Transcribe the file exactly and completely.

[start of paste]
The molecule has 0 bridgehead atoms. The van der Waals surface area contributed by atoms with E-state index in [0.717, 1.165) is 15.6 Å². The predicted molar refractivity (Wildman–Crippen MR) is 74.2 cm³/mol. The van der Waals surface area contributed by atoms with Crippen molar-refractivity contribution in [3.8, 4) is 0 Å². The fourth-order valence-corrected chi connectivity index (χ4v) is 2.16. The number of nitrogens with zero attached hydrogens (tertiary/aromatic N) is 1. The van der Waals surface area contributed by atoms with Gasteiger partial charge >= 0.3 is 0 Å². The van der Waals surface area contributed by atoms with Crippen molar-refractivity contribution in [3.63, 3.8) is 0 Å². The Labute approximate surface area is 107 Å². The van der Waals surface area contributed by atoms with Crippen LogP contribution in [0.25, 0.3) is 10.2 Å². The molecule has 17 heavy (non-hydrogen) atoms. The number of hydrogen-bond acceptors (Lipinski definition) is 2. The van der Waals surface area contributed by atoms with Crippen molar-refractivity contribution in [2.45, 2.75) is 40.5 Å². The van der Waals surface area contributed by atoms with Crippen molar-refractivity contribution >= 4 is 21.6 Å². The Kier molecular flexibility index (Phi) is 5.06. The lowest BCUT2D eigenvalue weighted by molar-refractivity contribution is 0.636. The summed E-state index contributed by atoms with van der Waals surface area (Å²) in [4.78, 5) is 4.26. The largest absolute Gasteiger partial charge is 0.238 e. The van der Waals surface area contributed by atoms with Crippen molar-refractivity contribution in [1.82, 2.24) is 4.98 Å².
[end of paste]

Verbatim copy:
The molecule has 0 bridgehead atoms. The van der Waals surface area contributed by atoms with E-state index in [0.717, 1.165) is 15.6 Å². The predicted molar refractivity (Wildman–Crippen MR) is 74.2 cm³/mol. The van der Waals surface area contributed by atoms with Crippen molar-refractivity contribution in [3.8, 4) is 0 Å². The fourth-order valence-corrected chi connectivity index (χ4v) is 2.16. The number of nitrogens with zero attached hydrogens (tertiary/aromatic N) is 1. The van der Waals surface area contributed by atoms with Gasteiger partial charge >= 0.3 is 0 Å². The van der Waals surface area contributed by atoms with Crippen molar-refractivity contribution in [3.63, 3.8) is 0 Å². The Labute approximate surface area is 107 Å². The van der Waals surface area contributed by atoms with Crippen LogP contribution in [0.25, 0.3) is 10.2 Å². The molecule has 17 heavy (non-hydrogen) atoms. The number of hydrogen-bond acceptors (Lipinski definition) is 2. The van der Waals surface area contributed by atoms with Crippen molar-refractivity contribution in [2.45, 2.75) is 40.5 Å². The van der Waals surface area contributed by atoms with Crippen molar-refractivity contribution >= 4 is 21.6 Å². The Kier molecular flexibility index (Phi) is 5.06. The lowest BCUT2D eigenvalue weighted by molar-refractivity contribution is 0.636. The summed E-state index contributed by atoms with van der Waals surface area (Å²) in [4.78, 5) is 4.26. The largest absolute Gasteiger partial charge is 0.238 e. The van der Waals surface area contributed by atoms with Crippen molar-refractivity contribution in [1.82, 2.24) is 4.98 Å².